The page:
But for highly-motivated disabled voters, the most successful advocates, CSIL enables their freedom. Without CSIL many of the 1300 current users of it would be potted plants in the mini-dictatorships that are BC's long-term care facilities.


As long as CSIL has existed there have been ableist bureaucrats who want to get rid of it. If the NDP wins the next BC election that would mean they had gotten away with demolishing the futures of autistic children who would have benefited from individualized funding.

The ableist cabal and the political operatives would be able to advise the leadership of the NDP, “The voters let you get away with eliminating IF for autistic children, so there's no political cost in getting rid of IF for physically disabled adults as long as the adult in question isn't Rick Hansen.”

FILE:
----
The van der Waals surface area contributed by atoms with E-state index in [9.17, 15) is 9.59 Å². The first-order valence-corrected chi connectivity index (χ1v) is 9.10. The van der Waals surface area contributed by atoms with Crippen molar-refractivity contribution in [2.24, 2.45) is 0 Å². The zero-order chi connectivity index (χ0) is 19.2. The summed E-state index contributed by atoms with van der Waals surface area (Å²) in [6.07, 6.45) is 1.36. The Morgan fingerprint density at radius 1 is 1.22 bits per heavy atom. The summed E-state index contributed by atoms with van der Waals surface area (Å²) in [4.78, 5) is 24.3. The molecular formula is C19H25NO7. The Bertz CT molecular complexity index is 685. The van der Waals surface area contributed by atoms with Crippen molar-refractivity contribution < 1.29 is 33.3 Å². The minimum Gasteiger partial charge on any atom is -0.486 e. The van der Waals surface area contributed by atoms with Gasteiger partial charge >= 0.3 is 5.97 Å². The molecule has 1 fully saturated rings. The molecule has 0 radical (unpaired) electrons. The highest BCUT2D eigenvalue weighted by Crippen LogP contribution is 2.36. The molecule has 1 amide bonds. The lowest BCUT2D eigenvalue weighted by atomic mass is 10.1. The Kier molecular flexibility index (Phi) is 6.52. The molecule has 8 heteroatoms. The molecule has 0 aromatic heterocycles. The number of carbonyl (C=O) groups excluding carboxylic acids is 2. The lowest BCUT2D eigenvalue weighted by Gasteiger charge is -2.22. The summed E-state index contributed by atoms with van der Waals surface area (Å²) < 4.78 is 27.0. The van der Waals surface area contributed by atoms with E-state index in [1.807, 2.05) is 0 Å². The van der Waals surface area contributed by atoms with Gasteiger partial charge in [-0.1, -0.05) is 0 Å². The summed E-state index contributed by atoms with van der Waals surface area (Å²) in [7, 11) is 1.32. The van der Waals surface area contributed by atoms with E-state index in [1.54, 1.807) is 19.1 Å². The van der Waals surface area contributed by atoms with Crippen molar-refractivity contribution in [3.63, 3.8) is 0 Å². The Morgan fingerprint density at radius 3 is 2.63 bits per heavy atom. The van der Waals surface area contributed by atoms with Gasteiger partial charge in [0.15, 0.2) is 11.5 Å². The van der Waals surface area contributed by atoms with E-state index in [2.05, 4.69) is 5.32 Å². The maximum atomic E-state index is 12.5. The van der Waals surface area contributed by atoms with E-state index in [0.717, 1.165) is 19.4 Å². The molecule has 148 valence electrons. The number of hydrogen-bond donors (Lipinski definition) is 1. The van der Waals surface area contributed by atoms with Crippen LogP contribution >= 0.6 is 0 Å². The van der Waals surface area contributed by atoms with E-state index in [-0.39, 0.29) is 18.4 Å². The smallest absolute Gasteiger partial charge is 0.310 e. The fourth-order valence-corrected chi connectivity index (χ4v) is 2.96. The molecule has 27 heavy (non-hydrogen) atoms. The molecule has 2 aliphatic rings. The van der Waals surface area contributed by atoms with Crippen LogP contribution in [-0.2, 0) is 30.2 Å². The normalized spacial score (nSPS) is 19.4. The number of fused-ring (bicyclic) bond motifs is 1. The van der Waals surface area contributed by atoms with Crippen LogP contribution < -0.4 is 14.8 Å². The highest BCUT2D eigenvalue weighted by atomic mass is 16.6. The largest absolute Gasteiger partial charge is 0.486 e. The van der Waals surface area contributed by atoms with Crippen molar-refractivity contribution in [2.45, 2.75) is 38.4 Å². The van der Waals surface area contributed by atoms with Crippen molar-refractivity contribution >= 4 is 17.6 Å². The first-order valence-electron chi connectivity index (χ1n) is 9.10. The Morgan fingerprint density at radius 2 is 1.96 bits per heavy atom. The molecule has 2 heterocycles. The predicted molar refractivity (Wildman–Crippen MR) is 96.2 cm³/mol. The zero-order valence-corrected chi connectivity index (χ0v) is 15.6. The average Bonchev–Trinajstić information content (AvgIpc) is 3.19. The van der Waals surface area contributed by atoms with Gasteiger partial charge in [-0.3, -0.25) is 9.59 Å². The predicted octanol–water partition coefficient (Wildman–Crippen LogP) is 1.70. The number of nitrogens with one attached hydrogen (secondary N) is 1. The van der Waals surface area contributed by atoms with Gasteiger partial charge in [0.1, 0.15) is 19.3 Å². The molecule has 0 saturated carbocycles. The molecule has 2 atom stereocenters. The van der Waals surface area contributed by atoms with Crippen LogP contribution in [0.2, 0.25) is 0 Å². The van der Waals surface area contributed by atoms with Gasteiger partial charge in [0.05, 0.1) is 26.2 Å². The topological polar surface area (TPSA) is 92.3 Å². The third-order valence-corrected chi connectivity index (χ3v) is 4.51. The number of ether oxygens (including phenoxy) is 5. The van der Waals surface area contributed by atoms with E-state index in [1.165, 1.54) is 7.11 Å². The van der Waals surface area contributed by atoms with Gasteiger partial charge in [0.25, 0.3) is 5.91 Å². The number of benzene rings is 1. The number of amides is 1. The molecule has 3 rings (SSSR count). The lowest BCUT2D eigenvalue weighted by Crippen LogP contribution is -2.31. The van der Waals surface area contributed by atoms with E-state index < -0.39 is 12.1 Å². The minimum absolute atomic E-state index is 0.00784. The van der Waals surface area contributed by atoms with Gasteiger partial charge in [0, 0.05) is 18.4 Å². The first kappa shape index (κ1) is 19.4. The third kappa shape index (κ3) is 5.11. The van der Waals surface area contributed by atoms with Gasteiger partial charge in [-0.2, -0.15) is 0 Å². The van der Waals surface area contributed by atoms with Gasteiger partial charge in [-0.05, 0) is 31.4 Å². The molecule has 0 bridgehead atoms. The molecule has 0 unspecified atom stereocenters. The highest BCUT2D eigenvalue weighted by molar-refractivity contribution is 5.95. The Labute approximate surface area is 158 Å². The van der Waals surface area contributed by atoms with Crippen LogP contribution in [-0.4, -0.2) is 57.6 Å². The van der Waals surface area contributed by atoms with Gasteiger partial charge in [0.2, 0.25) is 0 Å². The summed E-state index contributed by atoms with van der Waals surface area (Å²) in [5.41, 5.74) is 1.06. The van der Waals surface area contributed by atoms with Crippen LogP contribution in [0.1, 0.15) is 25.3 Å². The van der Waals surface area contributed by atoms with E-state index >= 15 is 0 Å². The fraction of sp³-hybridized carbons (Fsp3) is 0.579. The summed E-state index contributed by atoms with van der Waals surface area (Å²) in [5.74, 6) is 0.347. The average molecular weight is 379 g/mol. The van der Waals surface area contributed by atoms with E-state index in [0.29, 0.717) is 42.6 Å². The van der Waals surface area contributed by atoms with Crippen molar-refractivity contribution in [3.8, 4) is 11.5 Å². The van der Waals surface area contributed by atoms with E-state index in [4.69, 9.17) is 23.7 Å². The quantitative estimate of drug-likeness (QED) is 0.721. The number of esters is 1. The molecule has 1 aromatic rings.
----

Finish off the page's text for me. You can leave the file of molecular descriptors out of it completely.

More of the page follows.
Eliminating CSIL would be spun as making the home support system more efficient and equitable. BC has a shortage of family doctors, but we have a glut of spin doctors.

BC has a shortage of family doctors, but we have a glut of spin doctors

Right now adults with autism can get individualized funding through Community Living BC (CLBC), a crown corporation created in 2005 by the then Liberal government to provide services to citizens with developmental disabilities.

Why does CLBC offer the option of IF to adults with developmental disabilities? Because it is the law in BC.

The legislation that created CLBC explicitly states that “in relation to the provision of community living support, the authority must endeavour to....offer a range of funding and planning options that promote choice, flexibility and self-determination, for example, individualized funding...”.

The twenty years of IF for children with autism was only a policy of MCFD. It was eliminated by a stroke of a Minister’s pen. Exactly the same can happen to MOH IF for adults with physical disabilities, which has been an option for twenty-five years.